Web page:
Skip to main content
Premium Trial:

Request an Annual Quote

Stop the Virus There

By mapping the proteins that SARS-CoV-2 interacts with once it's in the human body, an international team of researchers — working together via videoconferencing — hope to find drugs to block those interactions, the New York Times reports.

Researchers led by Nevan Krogan, director of the Quantitative Biosciences Institute at University of California, San Francisco, first sought to identify what human proteins the SARS-CoV-2 viral proteins interact with, it writes. They generated a list of some 400 such human proteins that another group of researchers led by UCSF's Kevan Shokat is using to search through databases to determine if there are any already approved drugs that affect those interactions.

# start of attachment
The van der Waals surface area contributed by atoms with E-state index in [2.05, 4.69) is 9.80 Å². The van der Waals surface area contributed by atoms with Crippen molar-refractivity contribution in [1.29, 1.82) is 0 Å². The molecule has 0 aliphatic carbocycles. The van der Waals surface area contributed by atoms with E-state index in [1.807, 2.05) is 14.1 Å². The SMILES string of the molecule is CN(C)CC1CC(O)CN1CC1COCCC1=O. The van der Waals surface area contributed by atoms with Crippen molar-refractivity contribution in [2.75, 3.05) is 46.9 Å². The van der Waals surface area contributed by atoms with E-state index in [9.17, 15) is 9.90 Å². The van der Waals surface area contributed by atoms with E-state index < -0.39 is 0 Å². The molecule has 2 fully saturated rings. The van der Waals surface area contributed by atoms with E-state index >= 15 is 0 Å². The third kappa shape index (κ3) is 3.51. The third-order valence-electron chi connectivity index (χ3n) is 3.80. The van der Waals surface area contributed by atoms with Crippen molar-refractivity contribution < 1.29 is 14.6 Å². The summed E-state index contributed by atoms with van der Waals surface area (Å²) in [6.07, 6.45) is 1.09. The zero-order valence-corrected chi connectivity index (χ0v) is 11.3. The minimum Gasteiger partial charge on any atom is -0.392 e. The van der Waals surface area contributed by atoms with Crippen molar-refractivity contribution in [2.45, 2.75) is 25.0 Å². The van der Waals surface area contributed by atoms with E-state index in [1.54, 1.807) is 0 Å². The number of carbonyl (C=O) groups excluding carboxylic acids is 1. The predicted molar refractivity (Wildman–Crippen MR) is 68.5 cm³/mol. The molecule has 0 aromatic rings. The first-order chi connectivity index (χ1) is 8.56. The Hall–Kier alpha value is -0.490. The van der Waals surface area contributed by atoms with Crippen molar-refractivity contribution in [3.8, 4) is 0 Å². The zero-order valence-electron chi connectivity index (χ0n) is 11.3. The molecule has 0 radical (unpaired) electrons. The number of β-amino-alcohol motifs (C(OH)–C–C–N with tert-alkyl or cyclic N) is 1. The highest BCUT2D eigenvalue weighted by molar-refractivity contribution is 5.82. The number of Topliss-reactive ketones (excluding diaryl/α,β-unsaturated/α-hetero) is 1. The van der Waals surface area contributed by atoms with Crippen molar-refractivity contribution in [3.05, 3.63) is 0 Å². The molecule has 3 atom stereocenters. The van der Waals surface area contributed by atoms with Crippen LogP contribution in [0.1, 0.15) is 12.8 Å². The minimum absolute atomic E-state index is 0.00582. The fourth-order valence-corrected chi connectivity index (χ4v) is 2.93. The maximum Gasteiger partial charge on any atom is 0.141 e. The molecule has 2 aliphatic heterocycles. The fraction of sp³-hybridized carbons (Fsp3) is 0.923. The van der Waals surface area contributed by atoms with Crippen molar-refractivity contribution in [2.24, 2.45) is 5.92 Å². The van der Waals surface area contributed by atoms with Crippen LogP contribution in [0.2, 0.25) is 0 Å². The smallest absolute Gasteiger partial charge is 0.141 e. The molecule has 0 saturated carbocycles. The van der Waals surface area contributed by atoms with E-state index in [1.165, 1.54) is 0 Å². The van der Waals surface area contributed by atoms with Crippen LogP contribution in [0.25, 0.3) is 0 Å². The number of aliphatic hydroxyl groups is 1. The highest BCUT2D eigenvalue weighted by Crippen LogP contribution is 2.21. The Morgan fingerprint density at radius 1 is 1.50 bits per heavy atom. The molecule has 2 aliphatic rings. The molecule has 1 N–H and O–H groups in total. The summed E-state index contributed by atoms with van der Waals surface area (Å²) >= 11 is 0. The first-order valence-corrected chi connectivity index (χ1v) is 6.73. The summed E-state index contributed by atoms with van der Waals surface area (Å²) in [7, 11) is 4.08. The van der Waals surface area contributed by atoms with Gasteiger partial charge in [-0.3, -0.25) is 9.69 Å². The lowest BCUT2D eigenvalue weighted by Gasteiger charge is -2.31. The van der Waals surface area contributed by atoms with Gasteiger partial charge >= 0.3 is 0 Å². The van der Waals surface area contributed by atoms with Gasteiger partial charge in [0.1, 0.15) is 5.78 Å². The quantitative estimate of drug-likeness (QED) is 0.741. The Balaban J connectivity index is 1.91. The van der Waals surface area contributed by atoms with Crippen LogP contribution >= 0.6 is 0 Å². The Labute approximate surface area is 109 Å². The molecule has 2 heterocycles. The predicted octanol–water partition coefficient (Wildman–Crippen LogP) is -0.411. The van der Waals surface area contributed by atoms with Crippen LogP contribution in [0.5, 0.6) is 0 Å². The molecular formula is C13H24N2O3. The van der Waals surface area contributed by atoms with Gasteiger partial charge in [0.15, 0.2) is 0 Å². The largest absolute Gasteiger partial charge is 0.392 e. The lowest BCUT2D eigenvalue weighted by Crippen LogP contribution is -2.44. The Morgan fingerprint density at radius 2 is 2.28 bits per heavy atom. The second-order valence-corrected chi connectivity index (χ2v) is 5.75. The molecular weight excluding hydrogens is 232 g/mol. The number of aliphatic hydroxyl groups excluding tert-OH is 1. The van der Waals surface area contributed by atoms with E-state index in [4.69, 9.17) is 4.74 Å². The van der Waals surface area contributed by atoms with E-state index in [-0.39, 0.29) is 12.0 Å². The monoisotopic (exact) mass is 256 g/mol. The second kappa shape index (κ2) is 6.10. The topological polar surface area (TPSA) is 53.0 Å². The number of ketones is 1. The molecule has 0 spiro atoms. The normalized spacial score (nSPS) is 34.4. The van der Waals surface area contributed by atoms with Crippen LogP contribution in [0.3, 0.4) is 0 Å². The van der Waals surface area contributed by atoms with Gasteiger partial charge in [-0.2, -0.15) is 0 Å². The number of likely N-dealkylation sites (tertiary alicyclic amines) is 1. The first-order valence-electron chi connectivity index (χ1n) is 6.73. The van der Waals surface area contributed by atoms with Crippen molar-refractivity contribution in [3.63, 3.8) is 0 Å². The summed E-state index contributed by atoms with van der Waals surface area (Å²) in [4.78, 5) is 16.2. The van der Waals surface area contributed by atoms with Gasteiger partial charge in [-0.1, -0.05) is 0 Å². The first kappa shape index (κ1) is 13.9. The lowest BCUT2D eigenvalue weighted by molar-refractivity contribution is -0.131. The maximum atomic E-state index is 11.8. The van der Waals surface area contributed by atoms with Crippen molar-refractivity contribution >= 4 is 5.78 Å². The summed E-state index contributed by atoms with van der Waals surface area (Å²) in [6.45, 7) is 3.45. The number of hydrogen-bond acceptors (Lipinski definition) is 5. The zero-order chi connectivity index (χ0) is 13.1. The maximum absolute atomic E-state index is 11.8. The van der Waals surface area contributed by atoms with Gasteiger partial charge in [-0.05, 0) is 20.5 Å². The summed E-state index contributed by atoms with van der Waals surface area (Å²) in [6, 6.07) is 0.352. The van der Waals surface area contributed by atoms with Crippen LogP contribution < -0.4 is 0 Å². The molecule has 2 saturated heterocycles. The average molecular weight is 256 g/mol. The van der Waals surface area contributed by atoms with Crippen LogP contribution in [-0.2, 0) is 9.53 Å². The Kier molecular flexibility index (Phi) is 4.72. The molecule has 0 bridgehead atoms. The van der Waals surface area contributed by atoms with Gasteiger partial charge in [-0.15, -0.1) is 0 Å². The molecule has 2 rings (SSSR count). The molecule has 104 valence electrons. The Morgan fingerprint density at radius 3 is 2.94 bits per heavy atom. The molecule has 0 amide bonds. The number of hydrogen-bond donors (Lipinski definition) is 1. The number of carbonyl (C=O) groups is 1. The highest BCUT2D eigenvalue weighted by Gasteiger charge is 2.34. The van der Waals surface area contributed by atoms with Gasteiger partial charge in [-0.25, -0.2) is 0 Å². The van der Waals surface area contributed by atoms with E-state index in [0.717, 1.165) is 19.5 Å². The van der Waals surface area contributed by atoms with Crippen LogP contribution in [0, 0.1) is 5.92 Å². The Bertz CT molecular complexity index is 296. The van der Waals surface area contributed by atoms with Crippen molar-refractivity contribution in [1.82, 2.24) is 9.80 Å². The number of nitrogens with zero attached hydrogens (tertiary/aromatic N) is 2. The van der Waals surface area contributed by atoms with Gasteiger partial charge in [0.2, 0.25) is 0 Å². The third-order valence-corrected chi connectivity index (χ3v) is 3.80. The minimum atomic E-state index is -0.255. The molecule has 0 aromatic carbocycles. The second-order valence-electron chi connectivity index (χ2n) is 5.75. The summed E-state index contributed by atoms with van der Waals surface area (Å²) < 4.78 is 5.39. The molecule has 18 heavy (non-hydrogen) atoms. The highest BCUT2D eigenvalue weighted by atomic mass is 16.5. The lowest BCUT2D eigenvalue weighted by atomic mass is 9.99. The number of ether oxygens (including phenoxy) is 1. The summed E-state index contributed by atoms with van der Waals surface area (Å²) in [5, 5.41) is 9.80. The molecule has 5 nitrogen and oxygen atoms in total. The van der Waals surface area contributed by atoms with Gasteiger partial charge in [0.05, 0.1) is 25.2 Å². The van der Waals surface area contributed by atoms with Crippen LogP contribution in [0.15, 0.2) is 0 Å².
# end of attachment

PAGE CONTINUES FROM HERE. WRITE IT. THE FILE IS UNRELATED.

According to the Times, they've uncovered 50 promising ones, which they've shipped to labs in New York and in Paris, where researchers are testing them against coronaviruses, first in cells then perhaps in animal models. Additionally, it says Krogan and his colleagues — who are in the Bay Area, which is now under a lockdown — hope to post a preprint of their work later this week that includes a list of these promising candidates.

"Whoever is capable of trying them, please try them," Krogan says.